Illinois drivers and their front-seat passengers are more likely than ever to fasten their seat belts when they hit the road, the state Department of Transportation says. A statewide survey released last week shows that seat-belt usage has increased to 91.7 percent, a record level. This week's State Capitol Q&A takes a closer look at the survey findings.
Illinois drivers and their front-seat passengers are more likely than ever to fasten their seat belts when they hit the road, the state Department of Transportation says.
A statewide survey released last week shows that seat-belt usage has increased to 91.7 percent, a record level. That's more than 15 percentage points better than in 2003, when seat-belt usage was 76.2 percent.
Fatal crashes also are on the decline this year, dropping by about 10 percent during the first half of 2009, according to the Illinois Department of Transportation's Division of Traffic Safety, which conducted the survey.
This week's State Capitol Q&A takes a closer look at the survey findings.
Q: Why are motorists buckling up more often?
A: Mike Stout, who heads the Division of Traffic Safety, cites several reasons, including a ramped-up public education effort and tougher enforcement.
Though Illinois has had a mandatory seat belt law on the books since 1985, for most of those years police could issue tickets for seat belt violations only if a motorist had been pulled over for a different offense.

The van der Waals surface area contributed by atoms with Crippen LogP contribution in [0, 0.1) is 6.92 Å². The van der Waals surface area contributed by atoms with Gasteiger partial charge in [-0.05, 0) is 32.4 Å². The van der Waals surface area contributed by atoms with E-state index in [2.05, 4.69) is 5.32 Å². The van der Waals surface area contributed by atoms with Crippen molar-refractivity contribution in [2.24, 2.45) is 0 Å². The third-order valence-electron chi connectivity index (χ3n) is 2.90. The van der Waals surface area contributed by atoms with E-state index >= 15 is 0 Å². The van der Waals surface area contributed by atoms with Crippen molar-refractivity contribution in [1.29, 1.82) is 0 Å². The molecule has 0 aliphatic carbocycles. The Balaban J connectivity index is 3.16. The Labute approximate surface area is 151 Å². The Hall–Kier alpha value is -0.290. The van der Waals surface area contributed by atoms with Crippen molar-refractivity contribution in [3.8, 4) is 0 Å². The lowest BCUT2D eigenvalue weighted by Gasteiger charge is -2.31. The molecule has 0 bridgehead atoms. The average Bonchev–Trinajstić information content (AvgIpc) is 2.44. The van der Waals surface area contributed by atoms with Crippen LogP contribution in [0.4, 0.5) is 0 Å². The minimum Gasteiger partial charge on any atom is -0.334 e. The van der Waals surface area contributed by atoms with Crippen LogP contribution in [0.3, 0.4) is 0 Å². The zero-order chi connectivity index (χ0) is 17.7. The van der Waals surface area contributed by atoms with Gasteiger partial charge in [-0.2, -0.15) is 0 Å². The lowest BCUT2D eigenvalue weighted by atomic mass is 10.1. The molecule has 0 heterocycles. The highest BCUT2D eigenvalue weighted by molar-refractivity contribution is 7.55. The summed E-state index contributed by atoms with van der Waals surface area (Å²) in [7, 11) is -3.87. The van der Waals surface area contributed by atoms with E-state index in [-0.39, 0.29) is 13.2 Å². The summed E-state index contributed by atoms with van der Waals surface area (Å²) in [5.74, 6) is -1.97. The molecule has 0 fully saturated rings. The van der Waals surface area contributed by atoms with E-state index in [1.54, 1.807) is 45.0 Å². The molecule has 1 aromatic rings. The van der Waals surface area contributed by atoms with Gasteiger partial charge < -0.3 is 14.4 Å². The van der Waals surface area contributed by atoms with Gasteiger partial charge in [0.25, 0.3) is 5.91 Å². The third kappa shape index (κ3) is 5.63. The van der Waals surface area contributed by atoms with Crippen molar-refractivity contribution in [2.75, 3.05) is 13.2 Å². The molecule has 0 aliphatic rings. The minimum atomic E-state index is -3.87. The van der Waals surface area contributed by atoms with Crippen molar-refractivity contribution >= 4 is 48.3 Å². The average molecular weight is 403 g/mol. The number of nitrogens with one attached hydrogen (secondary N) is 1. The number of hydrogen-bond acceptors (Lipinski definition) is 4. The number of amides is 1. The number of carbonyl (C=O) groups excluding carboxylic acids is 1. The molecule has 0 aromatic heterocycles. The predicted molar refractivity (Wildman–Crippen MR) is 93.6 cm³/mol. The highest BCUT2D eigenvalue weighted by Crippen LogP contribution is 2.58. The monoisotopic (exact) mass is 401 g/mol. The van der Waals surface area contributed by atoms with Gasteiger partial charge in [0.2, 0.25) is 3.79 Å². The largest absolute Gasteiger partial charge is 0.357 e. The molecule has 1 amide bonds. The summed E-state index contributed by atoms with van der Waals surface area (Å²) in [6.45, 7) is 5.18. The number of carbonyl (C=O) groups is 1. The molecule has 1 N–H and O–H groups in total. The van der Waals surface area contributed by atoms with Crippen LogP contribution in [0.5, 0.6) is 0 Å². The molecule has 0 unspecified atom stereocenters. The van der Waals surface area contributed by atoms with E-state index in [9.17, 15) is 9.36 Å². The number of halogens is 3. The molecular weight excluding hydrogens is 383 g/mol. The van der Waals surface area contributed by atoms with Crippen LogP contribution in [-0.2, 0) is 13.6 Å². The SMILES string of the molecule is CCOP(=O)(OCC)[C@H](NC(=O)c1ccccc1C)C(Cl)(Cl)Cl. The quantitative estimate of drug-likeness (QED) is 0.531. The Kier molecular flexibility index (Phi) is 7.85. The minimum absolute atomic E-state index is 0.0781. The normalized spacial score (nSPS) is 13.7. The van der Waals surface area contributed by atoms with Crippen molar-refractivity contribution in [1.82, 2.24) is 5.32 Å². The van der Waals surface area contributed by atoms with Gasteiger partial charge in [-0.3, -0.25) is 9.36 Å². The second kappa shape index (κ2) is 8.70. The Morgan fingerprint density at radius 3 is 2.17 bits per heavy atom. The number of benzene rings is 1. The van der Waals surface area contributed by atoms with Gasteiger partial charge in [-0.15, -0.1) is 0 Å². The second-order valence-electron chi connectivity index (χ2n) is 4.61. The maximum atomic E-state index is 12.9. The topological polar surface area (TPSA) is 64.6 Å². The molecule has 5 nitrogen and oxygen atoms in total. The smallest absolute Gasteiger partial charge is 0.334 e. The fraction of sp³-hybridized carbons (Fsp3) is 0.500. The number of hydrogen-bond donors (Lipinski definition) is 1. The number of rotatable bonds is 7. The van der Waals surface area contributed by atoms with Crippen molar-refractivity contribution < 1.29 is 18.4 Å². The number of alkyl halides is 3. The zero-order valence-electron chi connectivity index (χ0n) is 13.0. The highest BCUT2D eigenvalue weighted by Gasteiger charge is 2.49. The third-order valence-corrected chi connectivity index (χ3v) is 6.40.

But since 2003, police have been allowed to stop motorists solely for not wearing a seat belt.
"That has really helped," Stout said.
During the May 2009 "Click It or Ticket" campaign, nearly 200 law enforcement agencies and the Illinois State Police issued more than 75,000 citations – three-fourths of them for seat belt or child safety seat violations.
Stout said another factor is that motorists "finally get it."
"They know that their best chances of surviving a crash is if they have their belt on," he said. "Common sense has kicked in now."
Q: Who's not wearing a seat belt?
A: Stout said that in general, teen motorists and men ages 18-34 are more reluctant than others when it comes to buckling up.
Seat belt usage also drops off at night, Stout said.
"We don't know if that's because people think they can't be seen, or people are out drinking (and) just don't think about it," he said.
Officials are continuing to work to boost compliance with seat belt laws through educational campaigns and stepped-up enforcement efforts, funded by the U.S. Department of Transportation and the National Highway Traffic Safety Administration, Stout said.
Q: Does everybody agree on the need for mandatory seat belt laws?
Drivers "should have the right to determine what they do for their own well-being," said Jim Baxter, president of the National Motorists Association. "Overwhelmingly, a seat belt protects the person who is wearing it, not anybody else."
Even so, the NMA encourages motorists to use seat belts because they reduce injuries in most circumstances. Baxter said he wears a seat belt more often than not.
He doesn't think there are any serious efforts to get rid of Illinois' mandatory seat belt law.
The NMA is a grass-roots group consisting of about 6,000 members in the United States and Canada. Its funding comes from members' dues and donations, as well as advertising on its Web site, Baxter said.
Q: Why are there fewer fatal crashes?
A: Transportation officials give some of the credit to the heightened use of seat belts. Preliminary figures show a 10.3 percent decline in the overall number of fatalities on Illinois roads – 434 in the first half of 2009, compared with 484 in the first half of 2008.
Baxter, though, believes that fewer people are losing their lives on the roads because high gasoline prices and the economic recession have reduced motorists' discretionary driving. In other words, people aren't driving as much.
Adriana Colindres can be reached at (217) 782-6292 or firstname.lastname@example.org.